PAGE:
Akin Gump Strauss Hauer & Feld, Crowell & Moring, Goodwin Procter, and Ropes & Gray are joining a growing group of Big Law firms revamping their return to office and vaccination policies due to an uptick in the spread of coronavirus.
Akin Gump chairperson Kim Koopersmith said in an email viewed by Bloomberg Law on Tuesday that the firm will be moving its target return to office date to Oct. 11 from Sept. 13, assuming that the date provides the requisite level of safety.
The firm is also limiting access to its offices only to those who have been fully vaccinated, according to the email, which was sent to attorneys and staff at all the firm’s U.S. offices on Monday.
The emergence of the Delta variant of Covid-19 in recent weeks has forced Big Law leaders to make difficult decisions on whether to push back office re-openings, many of which were scheduled for the summer or soon after Labor Day. They’ve also had to decide whether to require their workforces to get vaccinated in order to return to work in person.
Koopersmith wrote that for the time being attorneys and staff should avoid the office if they are “not two weeks post fully vaccinated,” but that the firm will reevaluate the vaccine policy when it reopens.
Masks will also be required in all common spaces and elevators in the offices, which includes in conference rooms and other group gatherings.
“I am hopeful that the advances in vaccines and knowledge of transmission will make this current wave short-lived and we will get through the current surge and begin to improve,” Koopersmith said.
On Tuesday, Crowell & Moring said in an emailed statement to Bloomberg Law that effective Sept. 7, all lawyers and staff who enter its offices must be fully vaccinated.
“We have developed policies and protocols over the past 17 months with the singular goal of keeping our community safe,” the statement said.
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Goodwin Procter, which is set to reopen its physical offices in September, is also planning a vaccine mandate to return to office, according to an email from the firm viewed by Bloomberg Law. The email said that though 92% of the firm’s U.S. workforce is fully vaccinated, the firm is “concerned about the spread of the virus in our communities among those who are not yet fully vaccinated and the resultant breakthrough cases for those who are fully vaccinated.”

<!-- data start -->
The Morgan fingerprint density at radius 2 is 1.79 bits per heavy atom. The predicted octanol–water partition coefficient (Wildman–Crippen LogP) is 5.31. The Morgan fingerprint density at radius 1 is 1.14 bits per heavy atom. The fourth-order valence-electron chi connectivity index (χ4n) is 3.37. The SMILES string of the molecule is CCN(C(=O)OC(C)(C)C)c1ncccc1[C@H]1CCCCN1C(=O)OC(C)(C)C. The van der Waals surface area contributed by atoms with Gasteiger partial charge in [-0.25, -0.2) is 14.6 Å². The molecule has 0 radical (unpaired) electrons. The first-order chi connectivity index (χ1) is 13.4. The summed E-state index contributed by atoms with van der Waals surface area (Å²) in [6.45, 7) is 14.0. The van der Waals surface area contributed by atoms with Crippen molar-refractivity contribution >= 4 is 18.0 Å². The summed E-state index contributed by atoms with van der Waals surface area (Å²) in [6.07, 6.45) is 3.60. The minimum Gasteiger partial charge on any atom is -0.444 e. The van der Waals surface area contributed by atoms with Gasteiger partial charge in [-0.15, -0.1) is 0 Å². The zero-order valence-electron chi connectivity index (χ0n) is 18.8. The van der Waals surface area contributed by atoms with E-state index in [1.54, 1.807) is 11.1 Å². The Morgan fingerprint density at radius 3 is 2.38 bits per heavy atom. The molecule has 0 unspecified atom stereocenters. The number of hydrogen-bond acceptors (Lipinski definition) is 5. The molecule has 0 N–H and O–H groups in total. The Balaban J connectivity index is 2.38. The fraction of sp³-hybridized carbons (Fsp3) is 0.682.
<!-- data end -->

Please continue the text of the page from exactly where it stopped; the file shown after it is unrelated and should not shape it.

Once the FDA completes an anticipated approval of Covid-19 vaccines for regular use, the email said, Goodwin’s office will only be open to the fully vaccinated.
According to a memo viewed by Bloomberg Law Tuesday from Ropes & Gray’s leadership, the firm will begin requiring that personnel and visitors to offices and work-related gatherings to be fully vaccinated from Aug. 9 through the end of the firm’s entirely voluntary return to office phase. The next return to office phase, which was due to start the week of Sept. 13, may now be subject to a short delay, the memo said.
The memo noted that 98% of Ropes & Gray’s U.S. lawyers and 90% of its business support team have gotten Covid-19 vaccines. It implored those who are unvaccinated, but don’t have a bona fide medical issue or sincerely held religious belief causing them to hold off, to reconsider their decision.
“For those members of the community, we urge you to seek the advice of a medical professional, a spiritual guide or a trusted advisor with whom you can explore this very important decision in depth, with this virulent and aggressively contagious strain of COVID-19 in mind,” the memo said.
Crowell, Goodwin, Ropes & Gray, and Akin Gump have adopted approaches similar to those announced by other firms in recent days.
On Monday, Schiff Hardin and McDermott Will & Emery said they would each be delaying their office reopenings to Nov. 4 and Oct. 12, respectively, and requiring attorneys, staff, and visitors to be vaccinated.
Reed Smith, Fried Frank Harris Shriver & Jacobson, Cooley, Hogan Lovells, Davis Wright Tremaine, and Paul Weiss Rifkind Wharton & Garrison have all said that they would require vaccinations as well.